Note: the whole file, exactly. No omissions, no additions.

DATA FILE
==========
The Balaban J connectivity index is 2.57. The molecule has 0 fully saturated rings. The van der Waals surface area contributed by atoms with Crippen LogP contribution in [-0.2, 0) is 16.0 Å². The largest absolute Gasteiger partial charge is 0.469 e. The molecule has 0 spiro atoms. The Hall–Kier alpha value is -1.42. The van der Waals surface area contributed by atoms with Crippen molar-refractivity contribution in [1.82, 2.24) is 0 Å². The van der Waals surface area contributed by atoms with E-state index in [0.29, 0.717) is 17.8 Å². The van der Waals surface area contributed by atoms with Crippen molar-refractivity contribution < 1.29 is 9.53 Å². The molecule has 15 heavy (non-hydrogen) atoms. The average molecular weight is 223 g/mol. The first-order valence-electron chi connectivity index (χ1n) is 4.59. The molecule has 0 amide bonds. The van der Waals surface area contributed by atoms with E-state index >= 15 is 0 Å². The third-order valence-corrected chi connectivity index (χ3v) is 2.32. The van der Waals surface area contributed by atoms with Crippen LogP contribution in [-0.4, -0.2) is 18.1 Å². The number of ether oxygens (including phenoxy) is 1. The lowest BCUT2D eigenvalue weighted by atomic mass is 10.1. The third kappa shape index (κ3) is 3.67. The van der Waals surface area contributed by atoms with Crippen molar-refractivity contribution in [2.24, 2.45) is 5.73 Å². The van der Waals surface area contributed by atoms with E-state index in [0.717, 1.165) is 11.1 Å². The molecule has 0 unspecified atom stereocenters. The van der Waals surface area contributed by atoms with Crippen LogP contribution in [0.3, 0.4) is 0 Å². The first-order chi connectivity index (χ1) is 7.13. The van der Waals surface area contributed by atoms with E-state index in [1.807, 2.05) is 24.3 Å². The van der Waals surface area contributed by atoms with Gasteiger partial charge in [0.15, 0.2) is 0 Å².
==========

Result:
The Balaban J connectivity index is 2.57. The molecule has 0 fully saturated rings. The van der Waals surface area contributed by atoms with Crippen LogP contribution in [-0.2, 0) is 16.0 Å². The largest absolute Gasteiger partial charge is 0.469 e. The molecule has 0 spiro atoms. The Hall–Kier alpha value is -1.42. The van der Waals surface area contributed by atoms with Crippen molar-refractivity contribution in [1.82, 2.24) is 0 Å². The van der Waals surface area contributed by atoms with E-state index in [0.29, 0.717) is 17.8 Å². The van der Waals surface area contributed by atoms with Crippen molar-refractivity contribution < 1.29 is 9.53 Å². The molecule has 15 heavy (non-hydrogen) atoms. The average molecular weight is 223 g/mol. The first-order valence-electron chi connectivity index (χ1n) is 4.59. The molecule has 0 amide bonds. The van der Waals surface area contributed by atoms with E-state index >= 15 is 0 Å². The third-order valence-corrected chi connectivity index (χ3v) is 2.32. The van der Waals surface area contributed by atoms with Crippen LogP contribution in [-0.4, -0.2) is 18.1 Å². The number of ether oxygens (including phenoxy) is 1. The lowest BCUT2D eigenvalue weighted by atomic mass is 10.1. The third kappa shape index (κ3) is 3.67. The van der Waals surface area contributed by atoms with Crippen molar-refractivity contribution in [2.24, 2.45) is 5.73 Å². The van der Waals surface area contributed by atoms with E-state index in [0.717, 1.165) is 11.1 Å². The molecule has 0 unspecified atom stereocenters. The van der Waals surface area contributed by atoms with Crippen LogP contribution in [0.3, 0.4) is 0 Å². The first-order chi connectivity index (χ1) is 7.13. The van der Waals surface area contributed by atoms with E-state index in [1.807, 2.05) is 24.3 Å². The van der Waals surface area contributed by atoms with Gasteiger partial charge in [0.15, 0.2) is 0 Å².